Which of the following machine learning algorithms will be affected if we apply feature scaling?

- Naïve-Bayes
- k-Nearest Neighbor (KNN)
- Support Vector Machine (SVM)
- Decision Trees
- Neural Network (NN)

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#### Best Answer

**KNN** algorithm is seriously affected because you choose the $K$ closest samples for your predictions. If one of the features has large values (e.g. $approx$ 1000), and the other has small values (e.g. $approx 1$), your predictions will favor the feature with large values because the distance calculated will be dominated with it.

**SVM** is affected because in the end you're trying to find a max-margin hyperplane separating the classes (or for making regressions). For example, if $mathbf{x_1}$ and $mathbf{x_2}$ are support vectors, we are interested in maximizing the distance between them, i.e. $||mathbf{x_1-x_2}||$. Elements of these vectors are features. And, if we don't want some large features dominating the distance formulation, scaling is necessary.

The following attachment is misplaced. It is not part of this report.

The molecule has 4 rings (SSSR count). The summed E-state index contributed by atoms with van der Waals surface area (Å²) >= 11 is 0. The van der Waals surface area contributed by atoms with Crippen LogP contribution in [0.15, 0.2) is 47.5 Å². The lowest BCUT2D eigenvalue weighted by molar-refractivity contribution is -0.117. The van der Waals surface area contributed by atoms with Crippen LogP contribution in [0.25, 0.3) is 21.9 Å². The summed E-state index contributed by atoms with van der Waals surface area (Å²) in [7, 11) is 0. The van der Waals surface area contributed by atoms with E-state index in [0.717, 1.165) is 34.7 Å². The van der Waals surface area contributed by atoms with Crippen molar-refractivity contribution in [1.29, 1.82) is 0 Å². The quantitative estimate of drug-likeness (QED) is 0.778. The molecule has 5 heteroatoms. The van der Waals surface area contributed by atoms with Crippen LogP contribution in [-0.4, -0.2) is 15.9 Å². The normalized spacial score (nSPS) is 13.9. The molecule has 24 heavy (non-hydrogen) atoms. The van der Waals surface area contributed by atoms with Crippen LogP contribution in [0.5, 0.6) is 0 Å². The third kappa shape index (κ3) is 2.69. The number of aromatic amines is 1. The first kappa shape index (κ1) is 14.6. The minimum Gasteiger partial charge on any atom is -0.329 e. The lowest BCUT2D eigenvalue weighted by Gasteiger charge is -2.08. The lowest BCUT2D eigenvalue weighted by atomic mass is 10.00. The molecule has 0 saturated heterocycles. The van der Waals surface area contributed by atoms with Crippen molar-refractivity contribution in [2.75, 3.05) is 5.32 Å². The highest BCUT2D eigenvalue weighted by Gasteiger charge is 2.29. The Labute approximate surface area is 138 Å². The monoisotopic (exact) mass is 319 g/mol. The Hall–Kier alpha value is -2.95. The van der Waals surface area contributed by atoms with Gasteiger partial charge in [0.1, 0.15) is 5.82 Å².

**Decision Trees** doesn't need it actually. Because, it just tries to find a threshold value for a given feature that best splits the samples. And, whether you scale it or not, a similar threshold will be chosen, since the *ordinality* of the variables doesn't change.

**Neural Networks** are surely affected. One very obvious reason is their activation functions, e.g. sigmoid, tanh have very small derivatives when large values are involved, that can cause numerical difficulties also. The simplest of NN is logistic regression, where you again deal with linear boundaries as in SVM, by the way.

In **Naive Bayes**, the critical formula affected by features is the (naive) likelihood $P(x|C_i)=prod p(x_j|C_i)$. The probability distribution of features is not affected by the scaling, since it is one-to-one, we'll have $p(X_j=x_j|C_i)=p(X_j'=x_j'|C_i)$ where apostrophe indicates scaled version of the variable. For example, in typical Bag of Words representation, you don't scale the features; on the contrary they've special meanings as the counts of each word.

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